July 2018
Southern Translation

Southern Translation

SENTENCE USAGE: "Melinda’s momma told her to break a leg before she went onstage at her senior play. Some of the other performers thought that was pretty mean!"

Why would someone wish such a thing on somebody?

It’s a phrase said to actors for good luck before they go onstage, especially on an opening night.

Theatrical types are well-known for their belief in superstitions, or at least for their willingness to make a show of pretending to believe in them. The term "break a leg" appears to come from the belief that one ought not to utter the words "good luck" to an actor. By wishing someone bad luck, it is supposed that the opposite will occur. Other superstitions are that it is bad luck to whistle in a theater, to say the final line of a play during dress rehearsal or to say the name of "the Scottish Play" in a theater’s green room.

Breaking a leg doesn’t seem to have much to do with good luck.

The word "break" has many meanings – the Oxford English Dictionary lists 57 distinct uses of it as a verb alone. That gives considerable scope for speculation over what is meant by this phrase. The most common interpretation in this context is "to deviate from a straight line; to unstraighten the leg by bending at the knee, by bowing or curtsying."

Break a leg also means "make a strenuous effort." There are many references to the phrase used that way and predating the earliest theatrical good luck charm meaning. For example, from The Hammond Times, Indiana, 1942:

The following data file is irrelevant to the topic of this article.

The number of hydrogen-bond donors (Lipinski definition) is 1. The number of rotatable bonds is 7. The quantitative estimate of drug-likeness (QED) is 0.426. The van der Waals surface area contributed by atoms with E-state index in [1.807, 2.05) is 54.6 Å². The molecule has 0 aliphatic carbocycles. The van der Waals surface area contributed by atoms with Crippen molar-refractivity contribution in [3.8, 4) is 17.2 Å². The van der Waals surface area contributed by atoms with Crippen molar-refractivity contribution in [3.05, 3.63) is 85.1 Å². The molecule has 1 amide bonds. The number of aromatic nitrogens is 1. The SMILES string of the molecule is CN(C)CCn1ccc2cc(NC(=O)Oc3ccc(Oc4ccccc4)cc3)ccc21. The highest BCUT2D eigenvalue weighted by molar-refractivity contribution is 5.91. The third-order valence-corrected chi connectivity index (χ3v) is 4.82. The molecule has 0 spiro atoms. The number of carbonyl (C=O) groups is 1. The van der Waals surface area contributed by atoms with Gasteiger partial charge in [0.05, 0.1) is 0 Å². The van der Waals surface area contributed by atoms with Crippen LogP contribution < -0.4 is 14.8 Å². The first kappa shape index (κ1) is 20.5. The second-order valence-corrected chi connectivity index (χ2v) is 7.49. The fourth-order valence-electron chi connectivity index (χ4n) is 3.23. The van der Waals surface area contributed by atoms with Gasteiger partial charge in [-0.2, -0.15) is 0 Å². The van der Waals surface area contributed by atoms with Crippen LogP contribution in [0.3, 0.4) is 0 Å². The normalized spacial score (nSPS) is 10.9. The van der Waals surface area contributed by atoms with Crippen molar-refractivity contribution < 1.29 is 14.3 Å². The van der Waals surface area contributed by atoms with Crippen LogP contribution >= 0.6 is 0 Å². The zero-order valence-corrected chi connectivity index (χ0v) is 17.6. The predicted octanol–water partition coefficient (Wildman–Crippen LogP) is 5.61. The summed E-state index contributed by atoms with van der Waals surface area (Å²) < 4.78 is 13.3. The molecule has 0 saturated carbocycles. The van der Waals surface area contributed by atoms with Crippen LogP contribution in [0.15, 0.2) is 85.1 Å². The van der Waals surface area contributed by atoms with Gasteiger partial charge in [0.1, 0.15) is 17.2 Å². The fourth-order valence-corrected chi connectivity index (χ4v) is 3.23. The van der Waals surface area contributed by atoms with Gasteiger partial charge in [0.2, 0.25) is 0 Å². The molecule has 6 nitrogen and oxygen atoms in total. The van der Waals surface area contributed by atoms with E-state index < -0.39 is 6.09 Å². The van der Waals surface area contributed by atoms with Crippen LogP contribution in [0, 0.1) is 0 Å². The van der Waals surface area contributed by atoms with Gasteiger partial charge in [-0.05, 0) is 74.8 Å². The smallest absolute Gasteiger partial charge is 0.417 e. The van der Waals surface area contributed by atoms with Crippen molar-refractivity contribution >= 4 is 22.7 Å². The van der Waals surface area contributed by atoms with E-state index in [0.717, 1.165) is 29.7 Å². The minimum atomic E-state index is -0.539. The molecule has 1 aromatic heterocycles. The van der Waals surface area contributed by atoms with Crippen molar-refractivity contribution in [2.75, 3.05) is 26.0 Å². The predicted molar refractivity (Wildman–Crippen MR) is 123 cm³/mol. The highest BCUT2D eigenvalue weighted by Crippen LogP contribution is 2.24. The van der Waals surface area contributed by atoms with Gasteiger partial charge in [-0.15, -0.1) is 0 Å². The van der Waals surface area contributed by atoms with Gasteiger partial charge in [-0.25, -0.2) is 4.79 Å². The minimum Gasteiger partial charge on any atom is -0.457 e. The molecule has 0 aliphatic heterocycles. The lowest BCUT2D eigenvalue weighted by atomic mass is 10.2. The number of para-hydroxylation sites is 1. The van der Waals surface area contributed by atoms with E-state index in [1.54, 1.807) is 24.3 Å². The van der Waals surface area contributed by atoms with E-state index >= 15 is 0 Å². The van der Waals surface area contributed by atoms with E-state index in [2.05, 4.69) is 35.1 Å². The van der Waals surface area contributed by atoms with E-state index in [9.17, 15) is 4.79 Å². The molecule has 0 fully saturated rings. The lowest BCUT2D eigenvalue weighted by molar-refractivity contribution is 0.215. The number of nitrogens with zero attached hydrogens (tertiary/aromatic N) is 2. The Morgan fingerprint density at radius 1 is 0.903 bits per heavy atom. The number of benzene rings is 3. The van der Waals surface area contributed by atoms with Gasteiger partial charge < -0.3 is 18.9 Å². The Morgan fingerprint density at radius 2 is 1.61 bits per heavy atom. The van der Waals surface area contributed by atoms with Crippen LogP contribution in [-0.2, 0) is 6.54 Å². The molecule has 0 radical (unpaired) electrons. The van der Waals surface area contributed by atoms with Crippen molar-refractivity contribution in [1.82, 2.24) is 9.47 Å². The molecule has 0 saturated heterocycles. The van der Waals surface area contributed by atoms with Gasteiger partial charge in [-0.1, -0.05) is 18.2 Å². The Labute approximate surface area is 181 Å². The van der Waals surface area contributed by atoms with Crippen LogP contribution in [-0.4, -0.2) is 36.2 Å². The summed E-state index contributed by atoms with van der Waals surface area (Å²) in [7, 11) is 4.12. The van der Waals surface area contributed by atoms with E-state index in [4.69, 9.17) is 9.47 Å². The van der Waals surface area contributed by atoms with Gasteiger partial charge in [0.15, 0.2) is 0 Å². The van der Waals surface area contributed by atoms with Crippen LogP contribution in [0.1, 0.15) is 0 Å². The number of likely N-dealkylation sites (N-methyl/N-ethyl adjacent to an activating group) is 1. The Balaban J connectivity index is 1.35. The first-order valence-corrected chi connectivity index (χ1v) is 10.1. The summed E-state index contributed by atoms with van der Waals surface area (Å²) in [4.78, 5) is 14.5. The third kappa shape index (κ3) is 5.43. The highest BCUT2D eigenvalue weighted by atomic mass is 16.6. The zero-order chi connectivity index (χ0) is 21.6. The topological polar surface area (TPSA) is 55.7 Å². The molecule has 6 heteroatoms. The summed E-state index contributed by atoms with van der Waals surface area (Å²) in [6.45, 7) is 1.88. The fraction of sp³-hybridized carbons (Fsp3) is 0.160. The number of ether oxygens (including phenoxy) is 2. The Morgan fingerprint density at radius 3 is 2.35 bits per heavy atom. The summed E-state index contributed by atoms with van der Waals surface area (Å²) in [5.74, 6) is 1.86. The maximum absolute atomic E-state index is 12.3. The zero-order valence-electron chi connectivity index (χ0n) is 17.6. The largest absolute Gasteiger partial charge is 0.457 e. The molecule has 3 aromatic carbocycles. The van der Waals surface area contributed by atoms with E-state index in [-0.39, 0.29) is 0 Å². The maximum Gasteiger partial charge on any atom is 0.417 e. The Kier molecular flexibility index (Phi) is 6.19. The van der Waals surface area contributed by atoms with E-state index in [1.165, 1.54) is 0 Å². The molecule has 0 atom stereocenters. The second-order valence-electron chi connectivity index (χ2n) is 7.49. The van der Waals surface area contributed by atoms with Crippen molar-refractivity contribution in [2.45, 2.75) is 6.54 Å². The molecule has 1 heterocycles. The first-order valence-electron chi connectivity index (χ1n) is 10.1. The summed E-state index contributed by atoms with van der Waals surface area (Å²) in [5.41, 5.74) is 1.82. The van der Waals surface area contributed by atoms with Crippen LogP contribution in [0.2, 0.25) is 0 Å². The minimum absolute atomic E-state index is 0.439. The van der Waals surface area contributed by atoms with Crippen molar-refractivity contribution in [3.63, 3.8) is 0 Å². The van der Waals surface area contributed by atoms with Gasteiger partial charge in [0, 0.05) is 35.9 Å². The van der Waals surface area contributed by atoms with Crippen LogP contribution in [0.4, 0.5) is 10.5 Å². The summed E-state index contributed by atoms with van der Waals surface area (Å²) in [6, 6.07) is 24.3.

"Whatever the army or navy want, the Continental Roll [and Steel Foundry] will turn out ... Or break a leg trying."

Also, from the Evening State Journal, Nebraska, 1937:

"With all the break-a-leg dancing, there are many who still warm to graceful soft shoe stepping."

So, it is possible that when an actor is told to "break a leg," he or she may just be being exhorted to put on an energetic, exciting performance.

There are many other possible derivations in circulation, mostly referring to the good luck message. In diminishing order of plausibility, these are:

  1. Put on a performance good enough that you will have to bend your knee in a bow or curtsy to acknowledge the applause.

  2. Impress the audience so much that you will need to bend down to pick up the coins they throw onto the stage.

  3. Pass out onto the stage to receive a curtain call (the side curtains on a stage are known as legs).

  4. Go onstage and have your "big break."

  5. Evoke the powers of the celebrated actress Sarah Bernhardt, who had one leg.

  6. A reference to John Wilkes Booth, who broke his leg when jumping onstage, attempting to flee after shooting President Lincoln.

It is tempting to believe the phrase to be ancient and to imagine it whispered to Tudor minstrels as they went onstage at Shakespeare’s Globe Theatre. The current meaning is nothing as old. The term originates in the American theater in the 20th century and all the earliest references to its use are from U.S. sources. The earliest citation found in print is in an edition of the U.S. newspaper The Charleston Gazette in May 1948.

That pretty much rules out the Sarah Bernhardt and John Wilkes Booth interpretations that, as well as being rather fanciful, date from too far before any printed version.

There is a German saying, "Hals und Beinbruch," meaning "break your neck and leg" that dates back to at least World War II as Luftwaffe slang, and is, therefore, earlier than any known English version. It may be this is a corruption of the Hebrew blessing "hatzlakha u-brakha," meaning "success and blessing."

German and Yiddish were commonly used languages of the large Jewish contingent of the U.S. theater world. We can’t be certain of the origin of the phrase, but it’s highly likely to have migrated to English from the earlier German and Hebrew versions.